I adore Google Tasks. I’ve been using it for a long time, although the way I use it now has evolved since the last time I wrote a love letter to it. Before, I had grouped my items by broad topic. Now I have them structured around urgency.
The Master list is where I put new tasks as they arise. Each Monday, I review it and select which tasks I want to add to Weekly. Then I review Weekly each day and move items over to Daily. Obviously, time-sensitive tasks will go directly onto Daily.
Perpetual contains tasks that pop-up on a regular basis. At home these tasks related to items on my wellness plan: reminders related to writing and things like that. Lastly, Follow-Up features anything delegated to or dependent on others.
Google Tasks has been integrated into Google Mail for a while, and recently they made that integration more obvious by making the Tasks button more prominent in the email toolbar.
I used to keep emails in my inbox until I had either followed up on them or got a response. Now I add them to my task list, and I can keep my inbox clean.
Gmail also has three right side bars you can scroll through: Calendar, Keep, and Tasks. I use all three pretty extensively, but I usually have the daily tasks open to stay on top of what I plan to do each day.
There are some quirky limitations. For example, Google Calendar doesn’t display tasks that have a reminder date. Calendar has an option to set reminders, but this similar function is separate from Tasks. And those Calendar reminders don’t appear in the Tasks interface.
And a lot of the functionality I described only works in the desktop versions of these Google apps. You can’t add emails to Tasks, Keep, or Calendar from the iOS app version of Gmail. I’ve been submitting feedback to Google about this, but I have no idea if submitting feedback is actually effective. Someday, I hope these apps will work together as seamlessly as their desktop versions.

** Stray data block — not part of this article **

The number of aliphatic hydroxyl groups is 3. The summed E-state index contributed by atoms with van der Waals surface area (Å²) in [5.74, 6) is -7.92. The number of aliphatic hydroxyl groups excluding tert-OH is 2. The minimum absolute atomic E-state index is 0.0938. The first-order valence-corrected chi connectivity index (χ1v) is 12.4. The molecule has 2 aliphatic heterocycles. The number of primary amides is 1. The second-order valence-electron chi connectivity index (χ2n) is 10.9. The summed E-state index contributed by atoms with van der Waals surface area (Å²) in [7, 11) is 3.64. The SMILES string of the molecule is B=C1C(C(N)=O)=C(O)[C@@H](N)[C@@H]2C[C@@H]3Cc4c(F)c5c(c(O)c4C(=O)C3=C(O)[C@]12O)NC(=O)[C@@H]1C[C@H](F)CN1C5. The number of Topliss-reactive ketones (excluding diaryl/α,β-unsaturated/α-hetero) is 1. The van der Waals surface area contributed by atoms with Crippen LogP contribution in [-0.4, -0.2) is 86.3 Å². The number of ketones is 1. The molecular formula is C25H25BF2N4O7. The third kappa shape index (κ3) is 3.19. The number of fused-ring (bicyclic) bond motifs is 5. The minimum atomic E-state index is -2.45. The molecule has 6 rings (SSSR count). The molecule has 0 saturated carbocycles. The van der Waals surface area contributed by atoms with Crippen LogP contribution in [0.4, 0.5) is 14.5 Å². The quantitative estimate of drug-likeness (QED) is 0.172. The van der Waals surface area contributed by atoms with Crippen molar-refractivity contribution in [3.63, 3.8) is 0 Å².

I have the same set up for my work version of Tasks, with one additional list to help me stay on top of our virtual intern’s assignments. The main issue I have there is that my place of work is very much a Microsoft-based organization. The bulk of my email comes to my Outlook inbox, not my Gmail inbox.
Because we are teleworking full-time during the quarantine, I almost exclusively use the browser version of Outlook instead of the software version. I tried to recreate my labels using the browser version of Outlook and Tasks by using the Categories feature and email flags. But Microsoft’s Tasks doesn’t have the option to sort by Categories, which makes it difficult for me to figure out which items are daily priority versus weekly and so forth. So I have Outlook folders titled with my labels, and I file emails with actions in them in the appropriate folder.
All of that notwithstanding, I’ve been pretty happy with how this system has been working. And writing about it here has also helped me pick up on things I can improve. For example, in my personal Tasks set up, I had a tendency to put my writing assignments for my Eurovision blog in the Weekly list. Putting together this post reminded me that all of those assignments should go into the Master list until I am ready to write them.
The important thing for me to do is review the tasks in each list on a regular basis. This way nothing falls through the cracks. The Master list also helps me embrace the fact that everything I have on my plate doesn’t need to be resolved right away. Once I got over the idea that EVERYTHING ON MY LIST needed to be completed ASAP, the easier it became to manage my task list this way.